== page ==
If you are going to work toward AGI rather than focusing on some narrow application there’s a number of different approaches that you might take. And I’ve spent some time just surveying the AGI field as a whole and organizing an annual conference on the AGI. And then I’ve spent a bunch more time on the specific AGI approach which is based on the OpenCog, open source software platform. In the big picture one way to approach AGI is to try to emulate the human brain at some level of precision. And this is the approach I see, for example, Google Deep Mind is taking. They’ve taken deep neural networks which in their common form are mostly a model of visual and auditory processing in the human brain. And now in their recent work such as the DNC, differential neural computer, they’re taking these deep networks that model visual or auditory processing and they’re coupling that with a memory matrix which models some aspect of what the hippocampus does, which is the part of the brain that deals with working memory, short-term memory among other things. So this illustrates an approach where you take neural networks emulating different parts of the brain and maybe you take more and more neural networks emulating different parts of the human brain. You try to get them to all work together not necessarily doing computational neuroscience but trying to emulate the way different parts of the brain are doing processing and the way they’re talking to each other.
A totally different approach is being taken by a guy named Marcus Hutter in Australia National University. He wrote a beautiful book on universal AI in which he showed how to write a superhuman infinitely intelligence thinking machine in like 50 lines of code. The problem is it would take more computing power than there is in the entire universe to run. So it’s not practically useful but they’re then trying to scale down from this theoretical AGI to find something that will really work.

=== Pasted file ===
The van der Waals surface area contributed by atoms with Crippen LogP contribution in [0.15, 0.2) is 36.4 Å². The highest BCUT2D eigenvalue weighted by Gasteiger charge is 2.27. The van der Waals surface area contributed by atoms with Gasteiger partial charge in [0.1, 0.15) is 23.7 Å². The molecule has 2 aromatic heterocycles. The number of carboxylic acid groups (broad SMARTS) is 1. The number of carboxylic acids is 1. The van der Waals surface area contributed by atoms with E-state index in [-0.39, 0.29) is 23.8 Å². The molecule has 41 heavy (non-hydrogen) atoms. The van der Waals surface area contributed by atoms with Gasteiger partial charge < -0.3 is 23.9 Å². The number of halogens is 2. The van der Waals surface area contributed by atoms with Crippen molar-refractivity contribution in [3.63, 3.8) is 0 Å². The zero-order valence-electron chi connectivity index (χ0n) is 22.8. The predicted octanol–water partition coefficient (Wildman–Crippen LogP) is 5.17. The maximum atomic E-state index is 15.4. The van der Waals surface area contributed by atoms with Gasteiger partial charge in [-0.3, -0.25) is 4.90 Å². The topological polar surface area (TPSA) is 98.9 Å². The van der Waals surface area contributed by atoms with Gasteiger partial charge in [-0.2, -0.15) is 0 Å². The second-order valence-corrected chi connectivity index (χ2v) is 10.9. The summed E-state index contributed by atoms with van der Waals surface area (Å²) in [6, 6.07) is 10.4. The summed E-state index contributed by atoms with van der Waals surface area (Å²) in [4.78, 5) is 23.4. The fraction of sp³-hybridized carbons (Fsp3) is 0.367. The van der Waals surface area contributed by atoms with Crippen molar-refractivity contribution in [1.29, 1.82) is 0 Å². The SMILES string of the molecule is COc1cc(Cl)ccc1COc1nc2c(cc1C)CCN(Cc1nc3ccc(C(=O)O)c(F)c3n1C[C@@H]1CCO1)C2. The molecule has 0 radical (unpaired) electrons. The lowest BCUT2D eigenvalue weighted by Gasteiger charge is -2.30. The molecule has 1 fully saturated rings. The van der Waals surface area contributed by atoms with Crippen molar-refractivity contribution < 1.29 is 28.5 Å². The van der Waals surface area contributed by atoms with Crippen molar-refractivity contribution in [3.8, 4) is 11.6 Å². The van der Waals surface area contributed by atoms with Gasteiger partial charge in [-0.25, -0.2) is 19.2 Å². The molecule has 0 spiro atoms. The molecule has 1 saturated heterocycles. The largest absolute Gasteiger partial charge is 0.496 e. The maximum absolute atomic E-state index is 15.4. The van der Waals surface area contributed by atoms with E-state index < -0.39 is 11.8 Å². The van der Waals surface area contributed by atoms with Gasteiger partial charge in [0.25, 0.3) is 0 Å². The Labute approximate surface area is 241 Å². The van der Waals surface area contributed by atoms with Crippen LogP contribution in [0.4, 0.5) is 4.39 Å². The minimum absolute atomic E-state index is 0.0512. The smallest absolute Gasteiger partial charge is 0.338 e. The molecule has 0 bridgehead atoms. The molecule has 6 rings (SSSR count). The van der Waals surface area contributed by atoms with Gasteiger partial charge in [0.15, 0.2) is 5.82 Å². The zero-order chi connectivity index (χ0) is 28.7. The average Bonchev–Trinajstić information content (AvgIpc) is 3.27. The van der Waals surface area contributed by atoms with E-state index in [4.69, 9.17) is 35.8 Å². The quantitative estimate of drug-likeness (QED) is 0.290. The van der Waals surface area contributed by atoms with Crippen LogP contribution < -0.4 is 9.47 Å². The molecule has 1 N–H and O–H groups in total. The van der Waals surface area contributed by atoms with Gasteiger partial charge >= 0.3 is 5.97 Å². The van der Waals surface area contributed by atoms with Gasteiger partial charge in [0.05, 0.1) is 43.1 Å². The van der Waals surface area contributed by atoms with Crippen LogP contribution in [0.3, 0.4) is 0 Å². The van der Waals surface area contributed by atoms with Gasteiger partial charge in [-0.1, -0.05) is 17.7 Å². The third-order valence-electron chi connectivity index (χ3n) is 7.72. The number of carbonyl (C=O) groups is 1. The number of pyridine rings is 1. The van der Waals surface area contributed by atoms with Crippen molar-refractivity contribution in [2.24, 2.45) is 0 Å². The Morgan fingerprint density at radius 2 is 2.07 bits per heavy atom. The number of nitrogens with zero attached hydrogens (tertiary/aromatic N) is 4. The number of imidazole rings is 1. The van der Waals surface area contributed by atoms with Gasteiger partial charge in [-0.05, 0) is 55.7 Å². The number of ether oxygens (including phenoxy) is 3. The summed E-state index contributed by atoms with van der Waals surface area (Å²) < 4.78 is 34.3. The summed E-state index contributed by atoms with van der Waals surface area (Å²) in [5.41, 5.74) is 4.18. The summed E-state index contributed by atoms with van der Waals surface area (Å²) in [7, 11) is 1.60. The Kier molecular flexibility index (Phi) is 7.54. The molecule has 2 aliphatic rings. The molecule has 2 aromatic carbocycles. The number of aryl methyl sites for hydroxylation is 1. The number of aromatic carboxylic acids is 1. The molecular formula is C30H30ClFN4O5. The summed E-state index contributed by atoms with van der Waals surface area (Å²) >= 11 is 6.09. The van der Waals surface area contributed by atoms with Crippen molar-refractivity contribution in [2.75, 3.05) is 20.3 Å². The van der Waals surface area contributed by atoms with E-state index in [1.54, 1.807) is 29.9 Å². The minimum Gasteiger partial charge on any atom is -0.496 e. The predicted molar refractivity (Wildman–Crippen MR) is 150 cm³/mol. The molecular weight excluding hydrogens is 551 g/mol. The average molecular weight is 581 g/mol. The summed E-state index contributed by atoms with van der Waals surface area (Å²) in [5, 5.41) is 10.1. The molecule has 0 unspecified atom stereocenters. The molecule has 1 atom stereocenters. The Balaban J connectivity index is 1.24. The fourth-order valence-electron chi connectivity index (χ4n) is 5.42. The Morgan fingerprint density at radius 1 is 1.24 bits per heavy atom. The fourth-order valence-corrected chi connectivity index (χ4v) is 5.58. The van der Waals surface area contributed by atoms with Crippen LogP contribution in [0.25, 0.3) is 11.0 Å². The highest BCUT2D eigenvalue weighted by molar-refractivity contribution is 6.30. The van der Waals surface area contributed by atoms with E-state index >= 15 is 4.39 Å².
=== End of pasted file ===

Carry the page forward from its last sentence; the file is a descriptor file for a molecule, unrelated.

Now the approach we’re taking in the OpenCog project is different than either of those. We’re attempting to emulate at a very high level the way the human mind seems to work as an embodied social generally intelligent agent which is coming to grips with hard problems in the context of coming to grips with itself and its life in the world. We’re not trying to model the way the brain works at the level of neurons or neural networks. We’re looking at the human mind more from a high-level cognitive point of view. What kinds of memory are there? Well, there’s semantic memory about abstract knowledge or concrete facts. There’s episodic memory of our autobiographical history. There’s sensory-motor memory. There’s associative memory of things that have been related to us in our lives. There’s procedural memory of how to do things.
And we then look at the different kinds of learning and reasoning the human mind can do. We can do logical deduction sometimes. We’re not always good at it. We make emotional intuitive leaps and strange creative combinations of things. We learn by trial and error and habit. We learn socially by imitating, mirroring, emulating or opposing others. These different kinds of memory and learning that the human mind has – one can attempt to achieve each of those with a cutting-edge computer science algorithm, rather than trying to achieve each of those functions and structures in the way the brain does.